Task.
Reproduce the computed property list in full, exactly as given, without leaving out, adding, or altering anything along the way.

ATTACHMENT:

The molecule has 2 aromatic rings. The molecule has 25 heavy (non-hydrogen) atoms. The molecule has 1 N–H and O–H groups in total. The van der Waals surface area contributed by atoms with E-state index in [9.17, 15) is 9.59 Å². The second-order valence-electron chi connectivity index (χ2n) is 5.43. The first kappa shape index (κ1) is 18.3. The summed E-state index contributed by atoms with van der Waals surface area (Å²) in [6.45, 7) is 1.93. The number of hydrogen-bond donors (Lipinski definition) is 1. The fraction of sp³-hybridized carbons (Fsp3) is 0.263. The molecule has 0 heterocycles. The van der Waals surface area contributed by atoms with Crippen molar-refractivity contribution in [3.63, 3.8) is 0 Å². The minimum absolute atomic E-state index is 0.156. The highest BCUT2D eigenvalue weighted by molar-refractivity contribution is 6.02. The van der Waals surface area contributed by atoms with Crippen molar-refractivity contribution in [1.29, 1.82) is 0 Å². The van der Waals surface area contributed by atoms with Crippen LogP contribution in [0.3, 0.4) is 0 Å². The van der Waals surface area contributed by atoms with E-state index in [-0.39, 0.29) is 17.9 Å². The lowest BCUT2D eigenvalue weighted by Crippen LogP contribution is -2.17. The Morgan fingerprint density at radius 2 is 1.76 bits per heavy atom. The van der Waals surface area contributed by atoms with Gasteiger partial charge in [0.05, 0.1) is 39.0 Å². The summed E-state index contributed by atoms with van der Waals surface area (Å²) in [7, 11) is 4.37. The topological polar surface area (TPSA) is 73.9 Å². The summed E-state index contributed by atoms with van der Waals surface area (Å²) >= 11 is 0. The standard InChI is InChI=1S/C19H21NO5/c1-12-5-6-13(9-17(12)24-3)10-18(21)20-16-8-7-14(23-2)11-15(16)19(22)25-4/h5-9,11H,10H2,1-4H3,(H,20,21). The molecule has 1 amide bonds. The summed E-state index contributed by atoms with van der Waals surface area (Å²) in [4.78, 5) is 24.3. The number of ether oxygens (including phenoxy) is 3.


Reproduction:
The molecule has 2 aromatic rings. The molecule has 25 heavy (non-hydrogen) atoms. The molecule has 1 N–H and O–H groups in total. The van der Waals surface area contributed by atoms with E-state index in [9.17, 15) is 9.59 Å². The second-order valence-electron chi connectivity index (χ2n) is 5.43. The first kappa shape index (κ1) is 18.3. The summed E-state index contributed by atoms with van der Waals surface area (Å²) in [6.45, 7) is 1.93. The number of hydrogen-bond donors (Lipinski definition) is 1. The fraction of sp³-hybridized carbons (Fsp3) is 0.263. The molecule has 0 heterocycles. The van der Waals surface area contributed by atoms with Crippen molar-refractivity contribution in [3.63, 3.8) is 0 Å². The minimum absolute atomic E-state index is 0.156. The highest BCUT2D eigenvalue weighted by molar-refractivity contribution is 6.02. The van der Waals surface area contributed by atoms with Crippen molar-refractivity contribution in [1.29, 1.82) is 0 Å². The van der Waals surface area contributed by atoms with Crippen LogP contribution in [0.3, 0.4) is 0 Å². The van der Waals surface area contributed by atoms with E-state index in [-0.39, 0.29) is 17.9 Å². The lowest BCUT2D eigenvalue weighted by Crippen LogP contribution is -2.17. The Morgan fingerprint density at radius 2 is 1.76 bits per heavy atom. The van der Waals surface area contributed by atoms with Gasteiger partial charge in [0.05, 0.1) is 39.0 Å². The summed E-state index contributed by atoms with van der Waals surface area (Å²) in [7, 11) is 4.37. The topological polar surface area (TPSA) is 73.9 Å². The summed E-state index contributed by atoms with van der Waals surface area (Å²) >= 11 is 0. The standard InChI is InChI=1S/C19H21NO5/c1-12-5-6-13(9-17(12)24-3)10-18(21)20-16-8-7-14(23-2)11-15(16)19(22)25-4/h5-9,11H,10H2,1-4H3,(H,20,21). The molecule has 1 amide bonds. The summed E-state index contributed by atoms with van der Waals surface area (Å²) in [4.78, 5) is 24.3. The number of ether oxygens (including phenoxy) is 3.